A little weakening might not be so bad, Reiss says. He thinks the CFPB has tightened “the credit box too much, meaning that some people who could manage more credit are not getting access to it.”

But he also thinks if the CFPB were dismantled, the negatives would far outweigh the positives.

Potential best-case scenario: Easier access to loans and more choices. And for some consumers who can now get that car or credit card, their quality of life improves.

Potential worst-case scenario: Thanks to that easier access, some consumers end up stuck with high-interest loans with a lot of hidden fees and rue the day they applied for them.

Enlarging The Credit Box

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The Hill published my column, It’s Time to Expand The Credit Box for American Homebuyers. it reads,

The dark, dark days of the mortgage market are far behind us. The early 2000s were marked by a set of practices that can only be described as abusive. Consumers saw teaser interest rates that morphed into unaffordable rates soon thereafter, high fees that were foisted upon borrowers at the closing table and loans packed with unnecessary and costly products like credit insurance.

After the financial crisis hit, Congress enacted the Dodd-Frank Wall Street Reform and Consumer Protection Act of 2010. The law included provisions intended to protect both borrowers and lenders from the craziness of the previous decade, when no one was sufficiently focused on whether loans would be repaid or not.

The Consumer Financial Protection Bureau (CFPB) promulgated the rules that Dodd-Frank had called for, like the ability-to-repay and qualified mortgages rules. These rules achieved their desired effect as predatory mortgage loans all but disappeared from the market.

But there were consequences, and they were not wholly unexpected. Mortgage credit became tighter than necessary. People who could reliably make their mortgage payments were not able to get a mortgage in the first place. Perhaps their income was unreliable, but they had a good cushion of savings. Perhaps they had more debts than the rules thought advisable, but were otherwise frugal enough to handle a mortgage.

These people banged into the reasonable limitations of Dodd-Frank and could not get one of the plain vanilla mortgages that it promoted. But many of those borrowers found out that they could not go elsewhere because lenders avoided making mortgages that were not favored by Dodd-Frank’s rules.

Commentators were of two minds when these rules were promulgated. Some believed that an alternative market for mortgages, so-called non-qualified mortgages, would sprout up beside the plain vanilla market, for good or for ill. Others believed that lenders would avoid that alternative market like the plague, again for good or for ill. Now it looks like the second view is mostly correct and it is mostly for ill.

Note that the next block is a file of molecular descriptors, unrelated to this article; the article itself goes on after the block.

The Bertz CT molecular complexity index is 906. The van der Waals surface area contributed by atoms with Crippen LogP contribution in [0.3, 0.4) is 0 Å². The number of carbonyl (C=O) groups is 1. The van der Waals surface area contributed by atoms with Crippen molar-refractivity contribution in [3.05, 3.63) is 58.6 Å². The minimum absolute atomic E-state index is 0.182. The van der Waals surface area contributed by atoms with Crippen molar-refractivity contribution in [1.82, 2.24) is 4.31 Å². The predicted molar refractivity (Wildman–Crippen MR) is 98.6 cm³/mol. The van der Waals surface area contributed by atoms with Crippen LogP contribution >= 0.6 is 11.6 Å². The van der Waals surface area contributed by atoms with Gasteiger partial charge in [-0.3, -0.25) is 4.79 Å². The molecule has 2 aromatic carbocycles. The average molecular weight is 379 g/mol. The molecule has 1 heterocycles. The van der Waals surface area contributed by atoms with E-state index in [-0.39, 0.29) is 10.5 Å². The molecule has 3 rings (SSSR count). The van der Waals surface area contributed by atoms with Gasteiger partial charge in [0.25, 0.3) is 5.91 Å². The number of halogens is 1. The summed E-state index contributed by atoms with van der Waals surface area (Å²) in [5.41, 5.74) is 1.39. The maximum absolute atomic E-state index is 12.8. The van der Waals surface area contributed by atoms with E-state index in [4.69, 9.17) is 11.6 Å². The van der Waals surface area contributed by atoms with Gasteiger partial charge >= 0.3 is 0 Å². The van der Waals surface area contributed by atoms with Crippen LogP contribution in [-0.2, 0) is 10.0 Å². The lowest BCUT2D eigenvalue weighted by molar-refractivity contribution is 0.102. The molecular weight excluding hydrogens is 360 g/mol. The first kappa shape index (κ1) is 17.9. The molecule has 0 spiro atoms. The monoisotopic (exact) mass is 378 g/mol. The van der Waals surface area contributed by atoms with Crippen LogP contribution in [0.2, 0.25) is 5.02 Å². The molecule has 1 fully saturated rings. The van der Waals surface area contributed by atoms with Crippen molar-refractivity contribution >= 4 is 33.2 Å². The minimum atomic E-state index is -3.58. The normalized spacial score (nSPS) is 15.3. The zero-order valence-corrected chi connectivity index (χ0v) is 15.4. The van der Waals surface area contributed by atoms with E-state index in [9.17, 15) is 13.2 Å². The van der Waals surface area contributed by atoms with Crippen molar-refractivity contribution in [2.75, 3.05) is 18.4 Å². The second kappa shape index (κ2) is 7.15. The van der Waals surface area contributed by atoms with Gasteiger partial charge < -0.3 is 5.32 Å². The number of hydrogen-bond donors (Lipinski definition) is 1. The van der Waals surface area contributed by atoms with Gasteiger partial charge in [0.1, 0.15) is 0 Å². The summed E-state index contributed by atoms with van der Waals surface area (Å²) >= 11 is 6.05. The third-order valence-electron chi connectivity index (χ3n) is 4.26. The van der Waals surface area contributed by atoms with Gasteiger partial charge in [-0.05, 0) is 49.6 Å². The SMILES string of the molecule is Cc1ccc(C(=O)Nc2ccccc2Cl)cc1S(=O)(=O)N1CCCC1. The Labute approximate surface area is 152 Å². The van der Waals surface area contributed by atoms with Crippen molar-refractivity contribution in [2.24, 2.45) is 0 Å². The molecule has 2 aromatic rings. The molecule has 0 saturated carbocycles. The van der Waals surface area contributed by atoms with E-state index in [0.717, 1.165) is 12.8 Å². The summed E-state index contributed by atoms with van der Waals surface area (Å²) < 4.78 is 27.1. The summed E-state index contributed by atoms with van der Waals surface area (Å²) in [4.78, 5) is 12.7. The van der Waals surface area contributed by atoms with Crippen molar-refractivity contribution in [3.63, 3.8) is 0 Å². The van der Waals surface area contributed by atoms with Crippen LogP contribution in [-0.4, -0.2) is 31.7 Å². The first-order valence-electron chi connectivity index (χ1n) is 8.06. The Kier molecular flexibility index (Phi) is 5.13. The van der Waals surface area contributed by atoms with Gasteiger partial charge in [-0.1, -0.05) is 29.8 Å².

The Urban Institute Housing Finance Policy Center’s latest credit availability index shows that mortgage availability remains weak. The center concludes that even if underwriting loosened and current default risk doubled, it would remain manageable given past experience.

The CFPB can take steps to increase the credit box from its current size. The “functional credit box” refers to the universe of loans that are available to borrowers. The credit box can be broadened from today’s functional credit box if mortgage market players choose to thoughtfully loosen underwriting standards, or if other structural changes are made within the industry.

The CFPB in particular can take steps to encourage greater non-qualified mortgage lending without needing to amend the ability-to-repay and qualified mortgages rules. CFPB Director Richard Cordray stated earlier this year that “not a single case has been brought against a mortgage lender for making a non-[qualified mortgage] loan.”

But lenders have entered the non-qualified mortgage market very tentatively and apparently need more guidance about how the Dodd-Frank rules will be enforced. Moreover, some commentators have noted that the rules also contain ambiguities that make it difficult for lenders to chart a path to a vibrant non-qualified mortgage line of business. Lenders are being very risk-averse here, but that is pretty reasonable given that some violations of these rules can result in criminal penalties, including jail time.

The mortgage market of the early 2000s provided mortgage credit to too many people who could not make their monthly payments on the terms offered. The pendulum has now swung. Today’s market offers very few unsustainable mortgages, but it fails to provide credit to some who could afford them. That means that the credit box is not at its socially optimal size.

The CFPB should make it a priority to review the regulatory regime for non-qualified mortgages in order to ensure that the functional credit box is expanded to more closely approximate the universe of borrowers who can pay their mortgage payments month in, month out. That would be good for those individual borrowers kept out of the housing market. It would also be good for society as a whole, as the financial activity of those borrowers has a multiplier effect throughout the economy.